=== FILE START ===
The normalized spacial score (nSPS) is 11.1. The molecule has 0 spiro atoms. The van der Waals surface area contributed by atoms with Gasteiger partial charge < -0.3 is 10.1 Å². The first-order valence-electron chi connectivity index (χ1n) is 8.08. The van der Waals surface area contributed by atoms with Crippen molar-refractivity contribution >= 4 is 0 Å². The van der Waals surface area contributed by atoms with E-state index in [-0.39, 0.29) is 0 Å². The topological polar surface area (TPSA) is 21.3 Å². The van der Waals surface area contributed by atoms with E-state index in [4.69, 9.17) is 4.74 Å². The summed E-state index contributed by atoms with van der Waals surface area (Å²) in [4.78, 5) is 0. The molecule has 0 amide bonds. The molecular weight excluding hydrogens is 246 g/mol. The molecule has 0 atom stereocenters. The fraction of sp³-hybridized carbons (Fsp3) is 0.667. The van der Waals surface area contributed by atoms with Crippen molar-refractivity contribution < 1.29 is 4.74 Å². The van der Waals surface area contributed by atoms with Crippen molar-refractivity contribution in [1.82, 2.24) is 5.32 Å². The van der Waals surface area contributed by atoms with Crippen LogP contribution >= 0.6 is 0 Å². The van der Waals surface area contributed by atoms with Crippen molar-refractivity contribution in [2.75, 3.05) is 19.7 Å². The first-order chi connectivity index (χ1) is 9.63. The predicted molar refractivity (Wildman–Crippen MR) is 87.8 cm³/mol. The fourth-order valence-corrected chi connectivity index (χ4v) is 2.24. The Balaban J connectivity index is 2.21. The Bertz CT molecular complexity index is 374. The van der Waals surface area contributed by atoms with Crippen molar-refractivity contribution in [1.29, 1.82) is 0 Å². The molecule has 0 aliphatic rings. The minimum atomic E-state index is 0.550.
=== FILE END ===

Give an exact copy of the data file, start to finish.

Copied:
The normalized spacial score (nSPS) is 11.1. The molecule has 0 spiro atoms. The van der Waals surface area contributed by atoms with Gasteiger partial charge < -0.3 is 10.1 Å². The first-order valence-electron chi connectivity index (χ1n) is 8.08. The van der Waals surface area contributed by atoms with Crippen molar-refractivity contribution >= 4 is 0 Å². The van der Waals surface area contributed by atoms with E-state index in [-0.39, 0.29) is 0 Å². The topological polar surface area (TPSA) is 21.3 Å². The van der Waals surface area contributed by atoms with E-state index in [4.69, 9.17) is 4.74 Å². The summed E-state index contributed by atoms with van der Waals surface area (Å²) in [4.78, 5) is 0. The molecule has 0 amide bonds. The molecular weight excluding hydrogens is 246 g/mol. The molecule has 0 atom stereocenters. The fraction of sp³-hybridized carbons (Fsp3) is 0.667. The van der Waals surface area contributed by atoms with Crippen molar-refractivity contribution < 1.29 is 4.74 Å². The van der Waals surface area contributed by atoms with Crippen molar-refractivity contribution in [1.82, 2.24) is 5.32 Å². The van der Waals surface area contributed by atoms with Crippen LogP contribution >= 0.6 is 0 Å². The van der Waals surface area contributed by atoms with Crippen molar-refractivity contribution in [2.75, 3.05) is 19.7 Å². The first-order chi connectivity index (χ1) is 9.63. The predicted molar refractivity (Wildman–Crippen MR) is 87.8 cm³/mol. The fourth-order valence-corrected chi connectivity index (χ4v) is 2.24. The Balaban J connectivity index is 2.21. The Bertz CT molecular complexity index is 374. The van der Waals surface area contributed by atoms with Crippen molar-refractivity contribution in [1.29, 1.82) is 0 Å². The molecule has 0 aliphatic rings. The minimum atomic E-state index is 0.550.